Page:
OK, I’ve tidied up a bit and I feel like I can now unveil our new house, er truck, er housetruck. We moved in about a week ago, leaving behind our tiny little train car. Although my mother doubts it, they do actually have normal houses in New Zealand, we just have yet to find ourselves in one. I still have a bit of cleaning to do, as it was a bachelor pad belonging to an unkempt gypsy. But, once I remove a bit more clutter (yes, there was more) we will be snug as bugs in, well, a housetruck.
Speaking of bugs. Thankfully we don’t have a lot of mice here in NZ, but there are heaps of spiders to remove from our new abode. I’ve been feeling quite brave lately. It’s easier when you know none of them can actually kill you.
This is our home from the outside. Sorry for the dream-time shimmer effect in the pictures; we’re getting a new camera this week. Yes, you can drive our house. Convenient in case of the aforementioned tsunami
. Just wait, it looks even more like a hippie van on the inside (if possible).
This is our kitchen. We have running water from a rainwater storage tank on the roof that goes to a sink and a shower (that we dont use). We also have a wood stove for heating and cooking, a gas stovetop, and an oven. I can make bread and quiche again! We also have a fridge and lights, and plugs to charge our computers. Luxury.
This is our lounge and up above is our bed. There is a skylight so we can look at the stars as we fall asleep. There is another bed that we are using for storage above the driver’s cabin. So, now there’s no excuse for not visiting (except of course for the $1,000 airfare).
This is the ladder going up to our bed. Dangerous? Yes. More dangerous in the morning? Yes. Even more dangerous when you need to get up in the middle of the night for a midnight pee? Yes. But also very cool looking.
This is the view out our window.
This is nearly our whole home. Like I said, more tidying to be done. I’ll post more pictures with the final outcome.
I love our house. It was hand built by our friend Mike and was truly crafted. There is all sorts of detailed woodworking and bits that make it really special. I love that we have an oven. I love that we have a table where we can sit and do school work or have a quiet meal together. I’m learning to love the treacherous climb up and down from bed. It’s cute, and cozy, and all ours.
So apparently yesterday we were briefly under a tsunami watch.
Of course we didn’t find out until it was over, and no tsunami actually struck. Come to think of it, Nelson was out surfing during said “watch”, but that is not the point. We live in New Zealand, a highly developed nation, not some tiny island of 50 inhabitants. We are advised of every rugby league and cricket score from around the world and often given play by play accounts. Shouldn’t they have some way of letting us coast-dwellers know that a ginormous wave could come smashing down on us at any moment?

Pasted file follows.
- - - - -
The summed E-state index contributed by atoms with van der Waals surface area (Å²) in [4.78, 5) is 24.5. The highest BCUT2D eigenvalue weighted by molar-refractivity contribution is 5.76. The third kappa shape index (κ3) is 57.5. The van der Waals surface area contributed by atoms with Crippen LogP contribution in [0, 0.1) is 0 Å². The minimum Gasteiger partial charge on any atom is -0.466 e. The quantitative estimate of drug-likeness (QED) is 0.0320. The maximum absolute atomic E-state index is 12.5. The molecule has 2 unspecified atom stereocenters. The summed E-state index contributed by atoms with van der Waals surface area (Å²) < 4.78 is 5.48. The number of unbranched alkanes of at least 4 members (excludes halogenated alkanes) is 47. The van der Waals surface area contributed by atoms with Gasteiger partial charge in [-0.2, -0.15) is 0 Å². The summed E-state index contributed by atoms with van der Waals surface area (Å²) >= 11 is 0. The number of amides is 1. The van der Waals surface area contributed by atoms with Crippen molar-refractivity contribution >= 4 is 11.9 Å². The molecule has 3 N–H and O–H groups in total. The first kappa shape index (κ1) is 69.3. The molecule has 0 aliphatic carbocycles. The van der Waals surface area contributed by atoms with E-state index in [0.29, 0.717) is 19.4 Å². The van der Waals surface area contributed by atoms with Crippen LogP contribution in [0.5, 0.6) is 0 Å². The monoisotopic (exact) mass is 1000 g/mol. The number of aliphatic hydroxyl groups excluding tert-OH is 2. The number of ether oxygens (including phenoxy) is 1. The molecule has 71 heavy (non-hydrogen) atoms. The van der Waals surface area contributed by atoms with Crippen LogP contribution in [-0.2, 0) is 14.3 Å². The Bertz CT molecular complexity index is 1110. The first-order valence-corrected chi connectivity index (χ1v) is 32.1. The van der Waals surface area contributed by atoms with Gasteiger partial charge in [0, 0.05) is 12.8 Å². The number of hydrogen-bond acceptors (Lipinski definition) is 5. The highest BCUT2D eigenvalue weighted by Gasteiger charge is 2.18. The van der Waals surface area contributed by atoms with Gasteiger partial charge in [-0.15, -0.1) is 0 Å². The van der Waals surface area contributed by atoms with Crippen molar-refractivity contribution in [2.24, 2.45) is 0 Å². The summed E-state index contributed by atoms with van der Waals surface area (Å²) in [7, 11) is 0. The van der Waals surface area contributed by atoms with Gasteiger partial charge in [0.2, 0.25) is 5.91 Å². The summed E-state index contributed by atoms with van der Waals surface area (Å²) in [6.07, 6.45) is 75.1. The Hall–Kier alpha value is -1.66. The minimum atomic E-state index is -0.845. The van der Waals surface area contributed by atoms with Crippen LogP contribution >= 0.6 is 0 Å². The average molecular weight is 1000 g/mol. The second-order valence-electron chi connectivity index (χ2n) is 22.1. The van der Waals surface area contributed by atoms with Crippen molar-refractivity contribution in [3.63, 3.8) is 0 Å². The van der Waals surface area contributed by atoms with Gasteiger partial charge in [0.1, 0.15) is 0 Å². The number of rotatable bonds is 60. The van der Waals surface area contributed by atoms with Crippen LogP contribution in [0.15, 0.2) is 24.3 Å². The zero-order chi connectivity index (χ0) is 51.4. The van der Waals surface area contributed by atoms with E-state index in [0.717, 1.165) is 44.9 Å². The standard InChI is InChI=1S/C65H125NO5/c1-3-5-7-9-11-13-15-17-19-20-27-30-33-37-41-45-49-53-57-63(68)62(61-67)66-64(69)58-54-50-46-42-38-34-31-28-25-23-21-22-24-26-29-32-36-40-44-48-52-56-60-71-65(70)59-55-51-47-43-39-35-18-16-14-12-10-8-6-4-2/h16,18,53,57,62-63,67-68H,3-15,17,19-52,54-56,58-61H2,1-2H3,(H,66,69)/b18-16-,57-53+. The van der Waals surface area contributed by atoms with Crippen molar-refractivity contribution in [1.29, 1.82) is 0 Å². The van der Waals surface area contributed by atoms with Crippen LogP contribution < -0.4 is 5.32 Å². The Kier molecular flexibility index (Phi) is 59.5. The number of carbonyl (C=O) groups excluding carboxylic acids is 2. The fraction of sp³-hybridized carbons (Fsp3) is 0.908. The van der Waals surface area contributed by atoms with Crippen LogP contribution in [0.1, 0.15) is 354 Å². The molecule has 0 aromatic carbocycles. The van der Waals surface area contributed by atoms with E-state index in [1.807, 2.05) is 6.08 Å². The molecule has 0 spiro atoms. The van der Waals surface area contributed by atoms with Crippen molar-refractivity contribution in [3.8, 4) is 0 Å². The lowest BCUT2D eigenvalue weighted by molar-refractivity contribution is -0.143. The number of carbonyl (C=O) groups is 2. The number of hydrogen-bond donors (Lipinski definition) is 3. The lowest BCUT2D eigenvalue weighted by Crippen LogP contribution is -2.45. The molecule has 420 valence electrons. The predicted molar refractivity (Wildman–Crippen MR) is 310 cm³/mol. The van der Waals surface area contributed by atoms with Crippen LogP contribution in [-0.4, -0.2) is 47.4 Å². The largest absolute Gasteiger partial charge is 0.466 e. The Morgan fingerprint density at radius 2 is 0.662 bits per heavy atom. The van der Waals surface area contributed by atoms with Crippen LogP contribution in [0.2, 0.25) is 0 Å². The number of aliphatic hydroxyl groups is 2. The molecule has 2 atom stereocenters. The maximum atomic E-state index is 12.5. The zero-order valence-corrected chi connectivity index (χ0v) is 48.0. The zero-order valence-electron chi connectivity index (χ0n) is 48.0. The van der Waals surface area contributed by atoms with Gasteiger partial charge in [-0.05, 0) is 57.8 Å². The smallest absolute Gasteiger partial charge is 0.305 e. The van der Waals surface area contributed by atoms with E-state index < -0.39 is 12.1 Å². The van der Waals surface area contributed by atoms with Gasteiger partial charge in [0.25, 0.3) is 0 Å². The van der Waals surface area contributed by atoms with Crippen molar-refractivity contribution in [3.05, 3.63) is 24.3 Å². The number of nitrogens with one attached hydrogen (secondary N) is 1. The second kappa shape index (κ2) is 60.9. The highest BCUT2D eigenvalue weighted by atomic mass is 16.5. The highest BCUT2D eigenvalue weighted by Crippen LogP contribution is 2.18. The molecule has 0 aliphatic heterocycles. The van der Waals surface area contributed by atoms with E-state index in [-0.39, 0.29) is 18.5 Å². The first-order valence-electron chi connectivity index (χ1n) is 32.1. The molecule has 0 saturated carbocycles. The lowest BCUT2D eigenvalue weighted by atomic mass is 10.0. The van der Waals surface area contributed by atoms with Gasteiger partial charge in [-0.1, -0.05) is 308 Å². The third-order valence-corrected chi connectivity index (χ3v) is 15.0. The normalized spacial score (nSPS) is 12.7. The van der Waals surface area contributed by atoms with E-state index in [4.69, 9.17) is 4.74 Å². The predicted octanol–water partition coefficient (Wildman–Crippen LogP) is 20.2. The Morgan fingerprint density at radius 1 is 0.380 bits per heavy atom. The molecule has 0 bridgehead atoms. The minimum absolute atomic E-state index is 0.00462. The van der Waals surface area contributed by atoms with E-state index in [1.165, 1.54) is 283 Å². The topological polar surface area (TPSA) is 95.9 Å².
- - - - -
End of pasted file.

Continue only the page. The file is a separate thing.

Granted the quake that could have spawned the psuedo-tsunami (not often that you can use 2 non-phonetic “s” sounds in the same sentence) happened in Tonga, which is 1,000 km away. And granted the tsunami warning was only 1 hour long. But still… I would like to know.
Luckily we live at the top of a large cliff. I think we’d be ok.
Let me put my two bits in, and say “Thank Goodness Nelson has finally cut his hair!”
The last few months have been an experiment in an escalating hair tragedy. Nelson has gorgeous hair; thick, dark, and wavy. But, every good thing has its limit. Some of our kiwi friends call it the “Greek God” look. I blame them for the length of the experiment. I’m just excited to have my boy back. Don’t get me wrong, I think he’s handsome no matter what, but doesn’t he look great now?
The problem with living in a hostel is that inevitably your friends are going to leave. Yesterday our longest-term friend left. We miss him already, although we did manage to hide some lost and found undies in his car before he left. So, sometime in the near future he will find a little present to remember us by.
Lenny is one of the most genuine people I have ever met. He is incredibly open to learning new things, and spent many hours in the garden with us here at Solscape and at Kai Whenua. He also laughs at all the same things I do. I haven’t giggled nearly as much since he left. Grasshopper, little brother, the soul of solscape, we’ll see you sometime soon, I’m sure.
In the meantime though, we are searching for a new apprentice. This is Sequoia. And these are her strawberries. She is high on enthusiasm and energy, but low on hard skills.
Nelson, didn’t you read the sign?
This is Phil, the owner of Solscape, in the garden we’ve expanded. High on skills and enthusiasm. Low on time.
This is Charles, Ernesto, and Pablo (not pictured). On their first day wwoofing we tackled the compost pile turned hornets nest. Notice how Ernesto is wearing shorts while battling hornets? Meanwhile Charles and I were wearing at least 3 layers of rain gear. I was still afraid I would get stung and end up looking like Sloth from the Goonies. I think theses guys have potential.
Oh, by the way. I love where we live.
Pearl (9 yrs old): Wow mom they look like fairies!
Dani: Tinkerbell wouldn’t sing this song.
Yes… those lyrics were “I don’t need irrigation help, when I want to grow stuff I mulch myself”. Did you catch the line about N,K, and P (Nitrogen, Potassium, and Phosphorus)? Reediculous.
Who is that 70’s porn star reciting Nelson’s poetry?